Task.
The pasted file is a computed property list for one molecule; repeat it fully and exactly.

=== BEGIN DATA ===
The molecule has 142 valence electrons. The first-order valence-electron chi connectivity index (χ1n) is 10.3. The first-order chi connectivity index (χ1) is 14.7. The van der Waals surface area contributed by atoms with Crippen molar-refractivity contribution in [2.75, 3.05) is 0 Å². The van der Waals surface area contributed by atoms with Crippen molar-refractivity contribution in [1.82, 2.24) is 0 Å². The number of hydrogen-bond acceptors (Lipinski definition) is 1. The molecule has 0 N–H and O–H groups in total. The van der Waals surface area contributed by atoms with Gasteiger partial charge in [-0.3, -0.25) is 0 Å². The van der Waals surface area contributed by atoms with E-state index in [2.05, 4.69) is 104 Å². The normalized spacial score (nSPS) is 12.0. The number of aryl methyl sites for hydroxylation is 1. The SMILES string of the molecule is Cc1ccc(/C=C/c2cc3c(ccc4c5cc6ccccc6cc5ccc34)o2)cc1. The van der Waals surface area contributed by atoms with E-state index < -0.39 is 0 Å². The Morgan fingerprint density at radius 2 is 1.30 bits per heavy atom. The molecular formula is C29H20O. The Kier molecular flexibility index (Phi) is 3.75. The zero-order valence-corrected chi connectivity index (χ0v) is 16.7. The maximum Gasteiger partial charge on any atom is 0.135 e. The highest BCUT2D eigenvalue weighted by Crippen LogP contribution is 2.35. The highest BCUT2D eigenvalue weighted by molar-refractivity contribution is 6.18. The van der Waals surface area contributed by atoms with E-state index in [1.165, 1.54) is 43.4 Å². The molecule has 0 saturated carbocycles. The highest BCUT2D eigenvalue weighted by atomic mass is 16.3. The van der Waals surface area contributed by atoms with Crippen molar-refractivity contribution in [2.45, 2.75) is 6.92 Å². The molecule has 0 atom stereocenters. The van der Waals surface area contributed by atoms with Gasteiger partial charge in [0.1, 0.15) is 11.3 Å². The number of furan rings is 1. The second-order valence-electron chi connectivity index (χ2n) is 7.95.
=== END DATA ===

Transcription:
The molecule has 142 valence electrons. The first-order valence-electron chi connectivity index (χ1n) is 10.3. The first-order chi connectivity index (χ1) is 14.7. The van der Waals surface area contributed by atoms with Crippen molar-refractivity contribution in [2.75, 3.05) is 0 Å². The van der Waals surface area contributed by atoms with Crippen molar-refractivity contribution in [1.82, 2.24) is 0 Å². The number of hydrogen-bond acceptors (Lipinski definition) is 1. The molecule has 0 N–H and O–H groups in total. The van der Waals surface area contributed by atoms with Gasteiger partial charge in [-0.3, -0.25) is 0 Å². The van der Waals surface area contributed by atoms with E-state index in [2.05, 4.69) is 104 Å². The normalized spacial score (nSPS) is 12.0. The number of aryl methyl sites for hydroxylation is 1. The SMILES string of the molecule is Cc1ccc(/C=C/c2cc3c(ccc4c5cc6ccccc6cc5ccc34)o2)cc1. The van der Waals surface area contributed by atoms with E-state index < -0.39 is 0 Å². The Morgan fingerprint density at radius 2 is 1.30 bits per heavy atom. The molecular formula is C29H20O. The Kier molecular flexibility index (Phi) is 3.75. The zero-order valence-corrected chi connectivity index (χ0v) is 16.7. The maximum Gasteiger partial charge on any atom is 0.135 e. The highest BCUT2D eigenvalue weighted by Crippen LogP contribution is 2.35. The highest BCUT2D eigenvalue weighted by molar-refractivity contribution is 6.18. The van der Waals surface area contributed by atoms with E-state index in [1.165, 1.54) is 43.4 Å². The molecule has 0 saturated carbocycles. The highest BCUT2D eigenvalue weighted by atomic mass is 16.3. The van der Waals surface area contributed by atoms with Crippen molar-refractivity contribution in [2.45, 2.75) is 6.92 Å². The molecule has 0 atom stereocenters. The van der Waals surface area contributed by atoms with Gasteiger partial charge in [0.1, 0.15) is 11.3 Å². The number of furan rings is 1. The second-order valence-electron chi connectivity index (χ2n) is 7.95.